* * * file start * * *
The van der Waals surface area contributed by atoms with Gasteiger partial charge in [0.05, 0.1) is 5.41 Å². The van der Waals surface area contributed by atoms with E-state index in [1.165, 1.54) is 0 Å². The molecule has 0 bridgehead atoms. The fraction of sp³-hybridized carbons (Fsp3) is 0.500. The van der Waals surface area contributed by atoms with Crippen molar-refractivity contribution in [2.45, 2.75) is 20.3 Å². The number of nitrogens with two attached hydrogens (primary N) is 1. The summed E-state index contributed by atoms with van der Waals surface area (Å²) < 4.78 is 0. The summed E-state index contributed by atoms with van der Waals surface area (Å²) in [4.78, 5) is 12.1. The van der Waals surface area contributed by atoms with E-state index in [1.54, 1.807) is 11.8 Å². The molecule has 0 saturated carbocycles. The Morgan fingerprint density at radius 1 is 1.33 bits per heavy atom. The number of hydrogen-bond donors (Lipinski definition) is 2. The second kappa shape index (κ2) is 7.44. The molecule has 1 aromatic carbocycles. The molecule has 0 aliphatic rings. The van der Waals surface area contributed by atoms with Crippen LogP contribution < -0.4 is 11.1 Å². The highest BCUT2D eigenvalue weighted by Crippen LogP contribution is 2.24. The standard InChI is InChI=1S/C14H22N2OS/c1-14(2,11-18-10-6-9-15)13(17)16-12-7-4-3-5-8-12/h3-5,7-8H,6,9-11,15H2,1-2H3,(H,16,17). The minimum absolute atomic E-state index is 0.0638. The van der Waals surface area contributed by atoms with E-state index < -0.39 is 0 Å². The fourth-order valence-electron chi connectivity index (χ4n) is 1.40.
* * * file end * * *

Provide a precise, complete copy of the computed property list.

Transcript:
The van der Waals surface area contributed by atoms with Gasteiger partial charge in [0.05, 0.1) is 5.41 Å². The van der Waals surface area contributed by atoms with E-state index in [1.165, 1.54) is 0 Å². The molecule has 0 bridgehead atoms. The fraction of sp³-hybridized carbons (Fsp3) is 0.500. The van der Waals surface area contributed by atoms with Crippen molar-refractivity contribution in [2.45, 2.75) is 20.3 Å². The number of nitrogens with two attached hydrogens (primary N) is 1. The summed E-state index contributed by atoms with van der Waals surface area (Å²) < 4.78 is 0. The summed E-state index contributed by atoms with van der Waals surface area (Å²) in [4.78, 5) is 12.1. The van der Waals surface area contributed by atoms with E-state index in [1.54, 1.807) is 11.8 Å². The molecule has 0 saturated carbocycles. The Morgan fingerprint density at radius 1 is 1.33 bits per heavy atom. The number of hydrogen-bond donors (Lipinski definition) is 2. The second kappa shape index (κ2) is 7.44. The molecule has 1 aromatic carbocycles. The molecule has 0 aliphatic rings. The van der Waals surface area contributed by atoms with Crippen LogP contribution < -0.4 is 11.1 Å². The highest BCUT2D eigenvalue weighted by Crippen LogP contribution is 2.24. The standard InChI is InChI=1S/C14H22N2OS/c1-14(2,11-18-10-6-9-15)13(17)16-12-7-4-3-5-8-12/h3-5,7-8H,6,9-11,15H2,1-2H3,(H,16,17). The minimum absolute atomic E-state index is 0.0638. The van der Waals surface area contributed by atoms with E-state index < -0.39 is 0 Å². The fourth-order valence-electron chi connectivity index (χ4n) is 1.40.